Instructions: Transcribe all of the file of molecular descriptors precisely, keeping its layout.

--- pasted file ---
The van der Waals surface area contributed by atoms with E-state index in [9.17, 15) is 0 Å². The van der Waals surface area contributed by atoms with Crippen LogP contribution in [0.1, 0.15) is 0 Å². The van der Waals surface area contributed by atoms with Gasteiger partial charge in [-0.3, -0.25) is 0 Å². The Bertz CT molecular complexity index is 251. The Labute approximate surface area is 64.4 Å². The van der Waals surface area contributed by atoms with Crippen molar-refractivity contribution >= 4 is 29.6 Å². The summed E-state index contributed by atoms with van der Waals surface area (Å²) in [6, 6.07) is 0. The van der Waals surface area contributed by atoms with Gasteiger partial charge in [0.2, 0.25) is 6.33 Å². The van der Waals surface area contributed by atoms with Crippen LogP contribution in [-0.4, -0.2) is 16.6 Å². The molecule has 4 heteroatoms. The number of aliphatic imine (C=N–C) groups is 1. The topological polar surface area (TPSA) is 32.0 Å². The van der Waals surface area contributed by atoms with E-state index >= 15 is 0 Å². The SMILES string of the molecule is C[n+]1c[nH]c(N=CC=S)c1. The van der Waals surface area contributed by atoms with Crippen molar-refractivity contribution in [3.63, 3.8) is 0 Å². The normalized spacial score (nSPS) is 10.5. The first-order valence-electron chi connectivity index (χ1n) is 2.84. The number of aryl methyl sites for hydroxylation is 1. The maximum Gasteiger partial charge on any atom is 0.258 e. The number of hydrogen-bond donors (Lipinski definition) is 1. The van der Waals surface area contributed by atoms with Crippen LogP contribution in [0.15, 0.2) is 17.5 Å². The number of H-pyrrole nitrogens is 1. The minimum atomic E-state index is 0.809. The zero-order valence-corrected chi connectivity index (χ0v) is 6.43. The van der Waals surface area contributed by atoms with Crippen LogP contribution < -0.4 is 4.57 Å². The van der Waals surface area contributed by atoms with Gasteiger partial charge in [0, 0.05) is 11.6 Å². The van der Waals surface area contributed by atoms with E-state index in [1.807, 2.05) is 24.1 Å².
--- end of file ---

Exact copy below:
The van der Waals surface area contributed by atoms with E-state index in [9.17, 15) is 0 Å². The van der Waals surface area contributed by atoms with Crippen LogP contribution in [0.1, 0.15) is 0 Å². The van der Waals surface area contributed by atoms with Gasteiger partial charge in [-0.3, -0.25) is 0 Å². The Bertz CT molecular complexity index is 251. The Labute approximate surface area is 64.4 Å². The van der Waals surface area contributed by atoms with Crippen molar-refractivity contribution >= 4 is 29.6 Å². The summed E-state index contributed by atoms with van der Waals surface area (Å²) in [6, 6.07) is 0. The van der Waals surface area contributed by atoms with Gasteiger partial charge in [0.2, 0.25) is 6.33 Å². The van der Waals surface area contributed by atoms with Crippen LogP contribution in [-0.4, -0.2) is 16.6 Å². The molecule has 4 heteroatoms. The number of aliphatic imine (C=N–C) groups is 1. The topological polar surface area (TPSA) is 32.0 Å². The van der Waals surface area contributed by atoms with E-state index >= 15 is 0 Å². The SMILES string of the molecule is C[n+]1c[nH]c(N=CC=S)c1. The van der Waals surface area contributed by atoms with Crippen molar-refractivity contribution in [3.63, 3.8) is 0 Å². The normalized spacial score (nSPS) is 10.5. The first-order valence-electron chi connectivity index (χ1n) is 2.84. The number of aryl methyl sites for hydroxylation is 1. The maximum Gasteiger partial charge on any atom is 0.258 e. The number of hydrogen-bond donors (Lipinski definition) is 1. The van der Waals surface area contributed by atoms with Crippen LogP contribution in [0.15, 0.2) is 17.5 Å². The number of H-pyrrole nitrogens is 1. The minimum atomic E-state index is 0.809. The zero-order valence-corrected chi connectivity index (χ0v) is 6.43. The van der Waals surface area contributed by atoms with Crippen LogP contribution < -0.4 is 4.57 Å². The van der Waals surface area contributed by atoms with Gasteiger partial charge in [0, 0.05) is 11.6 Å². The van der Waals surface area contributed by atoms with E-state index in [1.807, 2.05) is 24.1 Å².